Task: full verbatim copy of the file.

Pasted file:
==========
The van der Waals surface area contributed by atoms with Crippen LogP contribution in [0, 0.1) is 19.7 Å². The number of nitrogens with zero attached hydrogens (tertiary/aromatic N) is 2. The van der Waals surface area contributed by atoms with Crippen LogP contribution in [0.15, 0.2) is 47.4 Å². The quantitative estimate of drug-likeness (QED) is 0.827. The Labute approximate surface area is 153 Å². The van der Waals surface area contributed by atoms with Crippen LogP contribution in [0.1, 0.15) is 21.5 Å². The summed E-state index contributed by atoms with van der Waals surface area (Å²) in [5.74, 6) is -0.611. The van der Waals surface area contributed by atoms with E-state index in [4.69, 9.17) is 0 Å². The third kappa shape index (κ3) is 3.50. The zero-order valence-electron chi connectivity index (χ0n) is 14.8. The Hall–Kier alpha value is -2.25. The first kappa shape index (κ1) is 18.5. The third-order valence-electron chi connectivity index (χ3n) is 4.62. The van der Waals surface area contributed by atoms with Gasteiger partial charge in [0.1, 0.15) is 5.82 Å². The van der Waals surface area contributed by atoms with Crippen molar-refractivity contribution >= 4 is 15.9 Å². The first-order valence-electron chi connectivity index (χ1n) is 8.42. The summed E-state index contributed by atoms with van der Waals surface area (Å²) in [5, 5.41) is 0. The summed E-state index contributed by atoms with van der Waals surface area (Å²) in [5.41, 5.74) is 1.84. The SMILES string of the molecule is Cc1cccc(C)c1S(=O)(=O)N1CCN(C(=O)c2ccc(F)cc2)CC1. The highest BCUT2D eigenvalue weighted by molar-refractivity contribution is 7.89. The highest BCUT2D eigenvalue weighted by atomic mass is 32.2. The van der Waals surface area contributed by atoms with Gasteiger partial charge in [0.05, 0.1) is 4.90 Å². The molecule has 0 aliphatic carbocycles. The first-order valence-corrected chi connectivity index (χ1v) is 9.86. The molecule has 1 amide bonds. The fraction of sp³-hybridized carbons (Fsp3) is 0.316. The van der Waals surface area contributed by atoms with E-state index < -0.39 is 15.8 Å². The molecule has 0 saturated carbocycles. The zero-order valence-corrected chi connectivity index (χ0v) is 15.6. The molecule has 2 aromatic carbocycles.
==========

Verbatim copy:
The van der Waals surface area contributed by atoms with Crippen LogP contribution in [0, 0.1) is 19.7 Å². The number of nitrogens with zero attached hydrogens (tertiary/aromatic N) is 2. The van der Waals surface area contributed by atoms with Crippen LogP contribution in [0.15, 0.2) is 47.4 Å². The quantitative estimate of drug-likeness (QED) is 0.827. The Labute approximate surface area is 153 Å². The van der Waals surface area contributed by atoms with Crippen LogP contribution in [0.1, 0.15) is 21.5 Å². The summed E-state index contributed by atoms with van der Waals surface area (Å²) in [5.74, 6) is -0.611. The van der Waals surface area contributed by atoms with E-state index in [4.69, 9.17) is 0 Å². The third kappa shape index (κ3) is 3.50. The zero-order valence-electron chi connectivity index (χ0n) is 14.8. The Hall–Kier alpha value is -2.25. The first kappa shape index (κ1) is 18.5. The third-order valence-electron chi connectivity index (χ3n) is 4.62. The van der Waals surface area contributed by atoms with Gasteiger partial charge in [0.1, 0.15) is 5.82 Å². The van der Waals surface area contributed by atoms with Crippen molar-refractivity contribution >= 4 is 15.9 Å². The first-order valence-electron chi connectivity index (χ1n) is 8.42. The summed E-state index contributed by atoms with van der Waals surface area (Å²) in [5, 5.41) is 0. The summed E-state index contributed by atoms with van der Waals surface area (Å²) in [5.41, 5.74) is 1.84. The SMILES string of the molecule is Cc1cccc(C)c1S(=O)(=O)N1CCN(C(=O)c2ccc(F)cc2)CC1. The highest BCUT2D eigenvalue weighted by molar-refractivity contribution is 7.89. The highest BCUT2D eigenvalue weighted by atomic mass is 32.2. The van der Waals surface area contributed by atoms with Gasteiger partial charge in [0.05, 0.1) is 4.90 Å². The molecule has 0 aliphatic carbocycles. The first-order valence-corrected chi connectivity index (χ1v) is 9.86. The molecule has 1 amide bonds. The fraction of sp³-hybridized carbons (Fsp3) is 0.316. The van der Waals surface area contributed by atoms with E-state index < -0.39 is 15.8 Å². The molecule has 0 saturated carbocycles. The zero-order valence-corrected chi connectivity index (χ0v) is 15.6. The molecule has 2 aromatic carbocycles.